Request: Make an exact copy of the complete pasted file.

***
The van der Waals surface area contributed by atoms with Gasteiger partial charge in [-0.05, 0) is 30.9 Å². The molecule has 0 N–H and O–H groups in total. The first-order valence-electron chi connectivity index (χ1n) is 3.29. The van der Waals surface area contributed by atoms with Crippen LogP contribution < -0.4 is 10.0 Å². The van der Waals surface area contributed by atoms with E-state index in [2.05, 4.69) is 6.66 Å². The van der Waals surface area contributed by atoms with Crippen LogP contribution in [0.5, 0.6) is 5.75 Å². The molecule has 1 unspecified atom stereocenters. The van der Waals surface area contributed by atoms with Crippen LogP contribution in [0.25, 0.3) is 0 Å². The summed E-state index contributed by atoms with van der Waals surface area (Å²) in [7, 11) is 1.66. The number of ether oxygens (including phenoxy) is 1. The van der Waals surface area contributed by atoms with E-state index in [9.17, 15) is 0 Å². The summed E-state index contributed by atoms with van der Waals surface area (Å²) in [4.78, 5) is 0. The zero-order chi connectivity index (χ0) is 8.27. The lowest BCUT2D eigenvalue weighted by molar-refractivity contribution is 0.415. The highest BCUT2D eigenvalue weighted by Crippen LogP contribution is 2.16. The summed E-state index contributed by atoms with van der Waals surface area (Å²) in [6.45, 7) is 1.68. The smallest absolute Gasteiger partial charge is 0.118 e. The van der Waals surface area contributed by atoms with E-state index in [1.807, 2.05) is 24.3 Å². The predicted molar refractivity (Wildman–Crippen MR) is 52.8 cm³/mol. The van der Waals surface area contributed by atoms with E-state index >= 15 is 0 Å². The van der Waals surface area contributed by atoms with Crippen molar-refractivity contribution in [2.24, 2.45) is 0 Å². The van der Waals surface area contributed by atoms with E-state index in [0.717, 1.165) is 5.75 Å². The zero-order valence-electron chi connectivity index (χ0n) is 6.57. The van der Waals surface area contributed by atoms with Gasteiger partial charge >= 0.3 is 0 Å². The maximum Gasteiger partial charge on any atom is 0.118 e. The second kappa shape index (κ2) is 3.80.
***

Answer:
The van der Waals surface area contributed by atoms with Gasteiger partial charge in [-0.05, 0) is 30.9 Å². The molecule has 0 N–H and O–H groups in total. The first-order valence-electron chi connectivity index (χ1n) is 3.29. The van der Waals surface area contributed by atoms with Crippen LogP contribution < -0.4 is 10.0 Å². The van der Waals surface area contributed by atoms with E-state index in [2.05, 4.69) is 6.66 Å². The van der Waals surface area contributed by atoms with Crippen LogP contribution in [0.5, 0.6) is 5.75 Å². The molecule has 1 unspecified atom stereocenters. The van der Waals surface area contributed by atoms with Crippen LogP contribution in [0.25, 0.3) is 0 Å². The summed E-state index contributed by atoms with van der Waals surface area (Å²) in [7, 11) is 1.66. The number of ether oxygens (including phenoxy) is 1. The van der Waals surface area contributed by atoms with E-state index in [9.17, 15) is 0 Å². The summed E-state index contributed by atoms with van der Waals surface area (Å²) in [4.78, 5) is 0. The zero-order chi connectivity index (χ0) is 8.27. The lowest BCUT2D eigenvalue weighted by molar-refractivity contribution is 0.415. The highest BCUT2D eigenvalue weighted by Crippen LogP contribution is 2.16. The summed E-state index contributed by atoms with van der Waals surface area (Å²) in [6.45, 7) is 1.68. The smallest absolute Gasteiger partial charge is 0.118 e. The van der Waals surface area contributed by atoms with E-state index in [1.807, 2.05) is 24.3 Å². The predicted molar refractivity (Wildman–Crippen MR) is 52.8 cm³/mol. The van der Waals surface area contributed by atoms with E-state index >= 15 is 0 Å². The van der Waals surface area contributed by atoms with Crippen molar-refractivity contribution in [2.24, 2.45) is 0 Å². The van der Waals surface area contributed by atoms with E-state index in [0.717, 1.165) is 5.75 Å². The zero-order valence-electron chi connectivity index (χ0n) is 6.57. The van der Waals surface area contributed by atoms with Gasteiger partial charge >= 0.3 is 0 Å². The maximum Gasteiger partial charge on any atom is 0.118 e. The second kappa shape index (κ2) is 3.80.